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Ben Jones
Ben Jones, UK Lawyer
Category: Employment Law
Satisfied Customers: 50161
Experience:  Qualified Employment Solicitor
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Can I be demoted in my job title and wage if a company is restructuring

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Can I be demoted in my job title and wage if a company is restructuring the department.
​hello how long have you worked there for?
Customer: replied 2 years ago.
I worked her 10 years in March 6 years at the management position
Customer: replied 2 years ago.
I have had no disciplinary action against work ethics, excellent sick record.
Have you been told that redundancy is an option instead?
Customer: replied 2 years ago.
in my first letter yes but I have just received a letter today outlining that they wish to reduce my hours as a leisure manager from 40 to 24 and give me 16 hours as housekeeping supervisor which is a lower paid job role reducing my annual income by £1000. We have just lost a member of the gym team which will see a increase in my classes from 4 a week to 8 a week including all the cleaning task personal training and gym inductions as they are not replacing him. I will still be responsible for the team I run including all administration task and health and safety.
Customer: replied 2 years ago.
My first letter did not offer me redundancy but that the company might make me redundant as part of the changes. I have had not been offered redundancy. I have a meeting on Thursday to discuss the new proposal.
In such a reorganisation the likelihood is that you are facing a redundancy situation because the employer no longer has a need for employees to undertake the specific job you are doing and that in law will trigger a redundancy. If there is a redundancy situation, an employer has a duty to offer those employees at risk any suitable alternative employment (“SAE”) that may exist at the time. The objective is to keep the employee in a job rather than make them redundant. Therefore, if an employee accepts an offer of SAE, their employment will continue in the new position and they would lose their entitlement to a redundancy payment. If the offer is considered unsuitable and the employee refuses it, they will be made redundant and still receive redundancy pay. However, if the offer was suitable and the employee unreasonably refuses it, they would effectively be resigning and will lose their entitlement to redundancy pay. So the best argument you have here is to state that the offer you have been made is unsuitable and as such you should be entitled to redundancy instead. This is your basic legal position. I have more detailed advice for you in terms of the law n alternative employment and how to argue it is unsuitable plus your options if the employer refused to make you redundant, which I wish to discuss so please take a second to leave a positive rating for the service so far (by selecting 3, 4 or 5 stars) and I can continue with that and answer any further questions you may have. Don’t worry, leaving a rating will not close the question and we can continue this discussion. Thank you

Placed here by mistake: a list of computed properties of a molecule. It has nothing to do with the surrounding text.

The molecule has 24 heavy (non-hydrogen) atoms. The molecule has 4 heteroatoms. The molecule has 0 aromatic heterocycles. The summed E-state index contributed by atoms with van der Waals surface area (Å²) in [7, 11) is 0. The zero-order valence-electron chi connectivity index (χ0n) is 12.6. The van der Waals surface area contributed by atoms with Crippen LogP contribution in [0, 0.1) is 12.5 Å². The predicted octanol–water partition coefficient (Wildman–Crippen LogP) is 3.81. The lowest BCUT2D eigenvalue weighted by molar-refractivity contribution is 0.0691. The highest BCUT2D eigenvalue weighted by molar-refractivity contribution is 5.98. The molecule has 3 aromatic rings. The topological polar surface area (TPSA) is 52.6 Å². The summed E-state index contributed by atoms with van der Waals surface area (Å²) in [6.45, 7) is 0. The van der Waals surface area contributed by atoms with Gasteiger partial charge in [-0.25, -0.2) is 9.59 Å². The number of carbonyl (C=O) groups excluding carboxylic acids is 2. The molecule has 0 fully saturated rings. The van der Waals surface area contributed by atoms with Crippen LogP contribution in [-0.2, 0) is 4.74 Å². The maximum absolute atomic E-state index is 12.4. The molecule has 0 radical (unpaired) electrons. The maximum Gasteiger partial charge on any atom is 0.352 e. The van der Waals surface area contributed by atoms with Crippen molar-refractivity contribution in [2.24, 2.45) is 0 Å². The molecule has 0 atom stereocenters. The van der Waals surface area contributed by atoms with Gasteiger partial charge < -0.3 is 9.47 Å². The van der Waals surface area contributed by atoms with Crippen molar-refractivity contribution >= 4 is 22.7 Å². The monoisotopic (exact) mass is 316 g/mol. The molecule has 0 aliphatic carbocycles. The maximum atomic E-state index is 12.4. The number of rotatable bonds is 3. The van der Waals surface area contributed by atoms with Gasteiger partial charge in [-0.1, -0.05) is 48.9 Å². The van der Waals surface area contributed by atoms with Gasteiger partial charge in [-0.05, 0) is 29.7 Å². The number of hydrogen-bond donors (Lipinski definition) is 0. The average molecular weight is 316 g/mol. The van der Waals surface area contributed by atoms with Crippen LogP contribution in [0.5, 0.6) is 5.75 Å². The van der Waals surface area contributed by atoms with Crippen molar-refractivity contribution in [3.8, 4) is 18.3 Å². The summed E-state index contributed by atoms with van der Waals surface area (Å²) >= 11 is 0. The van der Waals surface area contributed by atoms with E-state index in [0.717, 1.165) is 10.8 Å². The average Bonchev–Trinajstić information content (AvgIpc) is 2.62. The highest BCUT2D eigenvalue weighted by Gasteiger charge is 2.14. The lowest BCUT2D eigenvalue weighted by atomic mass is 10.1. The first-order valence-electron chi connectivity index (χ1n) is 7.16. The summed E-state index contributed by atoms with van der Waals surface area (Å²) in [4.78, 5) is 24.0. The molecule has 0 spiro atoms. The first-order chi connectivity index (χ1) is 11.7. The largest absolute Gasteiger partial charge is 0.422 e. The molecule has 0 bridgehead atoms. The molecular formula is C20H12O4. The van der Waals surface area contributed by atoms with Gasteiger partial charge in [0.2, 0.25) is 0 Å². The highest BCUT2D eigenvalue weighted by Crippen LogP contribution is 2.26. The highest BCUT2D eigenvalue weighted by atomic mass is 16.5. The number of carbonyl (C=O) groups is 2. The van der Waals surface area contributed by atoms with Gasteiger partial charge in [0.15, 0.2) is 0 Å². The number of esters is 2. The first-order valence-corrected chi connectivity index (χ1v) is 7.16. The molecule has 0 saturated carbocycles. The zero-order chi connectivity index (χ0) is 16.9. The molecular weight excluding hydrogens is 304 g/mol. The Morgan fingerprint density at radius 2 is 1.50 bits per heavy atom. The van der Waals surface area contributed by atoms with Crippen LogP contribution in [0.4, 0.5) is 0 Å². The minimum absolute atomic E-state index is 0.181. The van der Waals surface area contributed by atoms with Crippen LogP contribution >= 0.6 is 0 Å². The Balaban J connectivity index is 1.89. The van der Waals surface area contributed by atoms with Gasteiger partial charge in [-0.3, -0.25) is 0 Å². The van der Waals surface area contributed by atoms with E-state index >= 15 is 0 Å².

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Thank you. What makes an offer suitable and when can an employee reasonably refuse it requires you to look at the most common factors which would make an offer unsuitable:· Job content/status – drop in status, substantial changes in duties, etc.· Pay and other benefits – significant drop in earnings/benefits (e.g. basic pay, bonuses, overtime, sick pay, holidays)· Working hours – change in shift pattern, removal of overtime, extension/reduction of working hours· Change of workplace – new location making it unreasonable to travel to the new place of work· Job prospects – going from permanent to temporary work, becoming self-employed or being employed on a fixed-term contract. Where an offer of alternative employment has been made and its terms and conditions are different to the employee's current terms, they have the right to a 4-week trial period. If during the trial period they decide that the job is not suitable they should tell their employer straight away. This will not affect their employment rights, including the right to receive statutory redundancy pay. So it is important to consider whether any offer that has been made is suitable or if there are reasonable grounds to treat it as unsuitable and safely reject it, opting for redundancy instead. If the employer refuses to acknowledge the offer is unsuitable and offer redundancy then you will have to consider resigning and making a claim for constructive dismissal and pursuing your redundancy payment and compensation. This is done in the employment tribunal.
Customer: replied 2 years ago.
Thank you this is great information to take into my meeting on Thursday
You are welcome,best of luck!